Our tax accountant was able to get us a six-week delay, no more. Six weeks to find a spare $11,000 while finishing moving from overseas back to the United States and trying to set up housekeeping, a major one-time expense in itself, turned out to be too great a task for my overwhelmed brain. So, I did what I always do now. I left it up to God. My trust was so complete that I asked only once. Then I put the problem out of my mind, continuing on happily with my daily life, confident that some unique response would come before the end of the six-week period as it always had. It did.
A few days after asking God for help, I received a letter in the mail from Indiana University, where I had worked five years earlier in an interim position. The letter in my hand concerned my retirement fund. I had such a small retirement fund with the university that I had actually forgotten about it. Fortunately, the university had not. According to the letter, all individuals no longer on payroll needed either to take out the retirement funds or roll them over into a retirement fund external to the university immediately. I called the fund, and the amount available for take-out, minus (of course) taxes, gave me 50% of what I needed for the IRS. God had rescued me yet one more time.
The other 50% owed, I was certain, would show up before the end of the six-week period. God had never before left me hanging at half-mast. Sure enough, a week later, a quarterly summary from another retirement fund at another institution, where I worked years earlier, arrived in the mail. I had put that particular fund out of mind because it had taken a big loss years ago. According to the recent statement, though, it still had most of the dollars that had been invested from my pay checks tucked away in it, earning a penny here and there in interest. Those dollars would cover another 40% of what was owed. I called the fund. A very kind gentleman agreed to close my account and send me those much-needed dollars. He could not give me a precise amount but thought it would be close to the amount in the current quarterly summary that I had received in the mail. He explained that I would have to wait for the stock market results at the end of the day, which would determine the precise amount to be disbursed. I would receive whatever the fund was worth at that time, most likely the amount he had just cited to me.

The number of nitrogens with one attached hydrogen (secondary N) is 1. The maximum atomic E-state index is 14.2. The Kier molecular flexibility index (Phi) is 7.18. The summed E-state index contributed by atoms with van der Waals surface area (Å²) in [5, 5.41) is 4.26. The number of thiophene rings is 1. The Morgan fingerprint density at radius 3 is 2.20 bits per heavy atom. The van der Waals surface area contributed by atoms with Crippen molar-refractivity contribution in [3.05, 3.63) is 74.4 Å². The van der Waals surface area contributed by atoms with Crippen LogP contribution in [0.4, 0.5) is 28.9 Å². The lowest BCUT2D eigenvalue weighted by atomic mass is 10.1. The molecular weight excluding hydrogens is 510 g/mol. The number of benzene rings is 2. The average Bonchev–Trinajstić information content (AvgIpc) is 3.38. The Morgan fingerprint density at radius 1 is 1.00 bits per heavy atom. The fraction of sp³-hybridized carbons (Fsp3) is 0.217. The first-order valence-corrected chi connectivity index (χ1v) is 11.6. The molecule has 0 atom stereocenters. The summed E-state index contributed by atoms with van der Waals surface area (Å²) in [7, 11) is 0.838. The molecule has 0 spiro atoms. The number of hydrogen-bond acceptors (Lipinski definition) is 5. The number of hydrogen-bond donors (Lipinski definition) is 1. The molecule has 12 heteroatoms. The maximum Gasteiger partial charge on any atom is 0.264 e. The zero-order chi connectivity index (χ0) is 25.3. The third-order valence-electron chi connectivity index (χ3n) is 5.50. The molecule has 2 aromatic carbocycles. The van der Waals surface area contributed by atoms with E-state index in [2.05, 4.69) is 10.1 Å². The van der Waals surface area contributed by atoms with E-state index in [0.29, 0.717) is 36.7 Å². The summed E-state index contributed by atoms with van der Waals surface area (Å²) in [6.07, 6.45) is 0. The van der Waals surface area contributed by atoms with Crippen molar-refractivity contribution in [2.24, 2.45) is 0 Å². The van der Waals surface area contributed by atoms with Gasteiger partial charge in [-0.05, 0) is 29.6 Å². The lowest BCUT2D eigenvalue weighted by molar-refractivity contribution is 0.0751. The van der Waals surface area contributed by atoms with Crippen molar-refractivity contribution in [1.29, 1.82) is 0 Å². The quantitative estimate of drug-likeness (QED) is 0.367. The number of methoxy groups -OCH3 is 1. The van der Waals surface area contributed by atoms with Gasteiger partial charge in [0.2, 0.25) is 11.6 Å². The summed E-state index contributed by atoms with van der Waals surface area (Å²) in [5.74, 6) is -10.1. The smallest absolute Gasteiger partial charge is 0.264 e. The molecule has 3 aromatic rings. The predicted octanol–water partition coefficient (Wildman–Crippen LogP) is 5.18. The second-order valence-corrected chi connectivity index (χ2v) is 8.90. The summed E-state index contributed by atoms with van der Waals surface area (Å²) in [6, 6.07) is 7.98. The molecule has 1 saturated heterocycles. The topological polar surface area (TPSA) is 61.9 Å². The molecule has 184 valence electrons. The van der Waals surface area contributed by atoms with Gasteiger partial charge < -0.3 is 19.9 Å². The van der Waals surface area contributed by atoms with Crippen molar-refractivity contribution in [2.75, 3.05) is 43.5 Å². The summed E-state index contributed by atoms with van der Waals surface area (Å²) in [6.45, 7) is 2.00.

We were close! Clearly, we would not be trapped in IRS hell or married to the IRS for eternity. The remaining 10% would show up somehow. If necessary, I could eke it out of my salary or borrow it from someone.